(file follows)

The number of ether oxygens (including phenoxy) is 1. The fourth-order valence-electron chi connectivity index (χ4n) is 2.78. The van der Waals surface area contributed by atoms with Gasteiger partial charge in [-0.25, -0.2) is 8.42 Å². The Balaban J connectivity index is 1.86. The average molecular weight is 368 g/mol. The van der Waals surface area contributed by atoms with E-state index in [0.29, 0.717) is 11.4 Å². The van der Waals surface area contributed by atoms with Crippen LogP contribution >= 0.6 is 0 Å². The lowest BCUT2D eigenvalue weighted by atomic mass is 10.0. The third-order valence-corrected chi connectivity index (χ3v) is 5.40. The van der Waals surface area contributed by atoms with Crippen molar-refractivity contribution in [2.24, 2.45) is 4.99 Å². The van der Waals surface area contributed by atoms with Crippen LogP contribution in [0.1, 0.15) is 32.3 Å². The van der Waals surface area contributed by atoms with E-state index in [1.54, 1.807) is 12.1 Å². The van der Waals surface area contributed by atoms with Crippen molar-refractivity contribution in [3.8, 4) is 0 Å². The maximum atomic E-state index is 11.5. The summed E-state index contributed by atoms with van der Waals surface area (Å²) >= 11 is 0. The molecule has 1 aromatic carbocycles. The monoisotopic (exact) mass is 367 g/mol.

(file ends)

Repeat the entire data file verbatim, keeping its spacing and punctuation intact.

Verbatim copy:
The number of ether oxygens (including phenoxy) is 1. The fourth-order valence-electron chi connectivity index (χ4n) is 2.78. The van der Waals surface area contributed by atoms with Gasteiger partial charge in [-0.25, -0.2) is 8.42 Å². The Balaban J connectivity index is 1.86. The average molecular weight is 368 g/mol. The van der Waals surface area contributed by atoms with E-state index in [0.29, 0.717) is 11.4 Å². The van der Waals surface area contributed by atoms with Crippen LogP contribution >= 0.6 is 0 Å². The lowest BCUT2D eigenvalue weighted by atomic mass is 10.0. The third-order valence-corrected chi connectivity index (χ3v) is 5.40. The van der Waals surface area contributed by atoms with Crippen molar-refractivity contribution in [2.24, 2.45) is 4.99 Å². The van der Waals surface area contributed by atoms with Crippen LogP contribution in [0.1, 0.15) is 32.3 Å². The van der Waals surface area contributed by atoms with E-state index in [1.54, 1.807) is 12.1 Å². The van der Waals surface area contributed by atoms with Crippen molar-refractivity contribution in [3.8, 4) is 0 Å². The maximum atomic E-state index is 11.5. The summed E-state index contributed by atoms with van der Waals surface area (Å²) >= 11 is 0. The molecule has 1 aromatic carbocycles. The monoisotopic (exact) mass is 367 g/mol.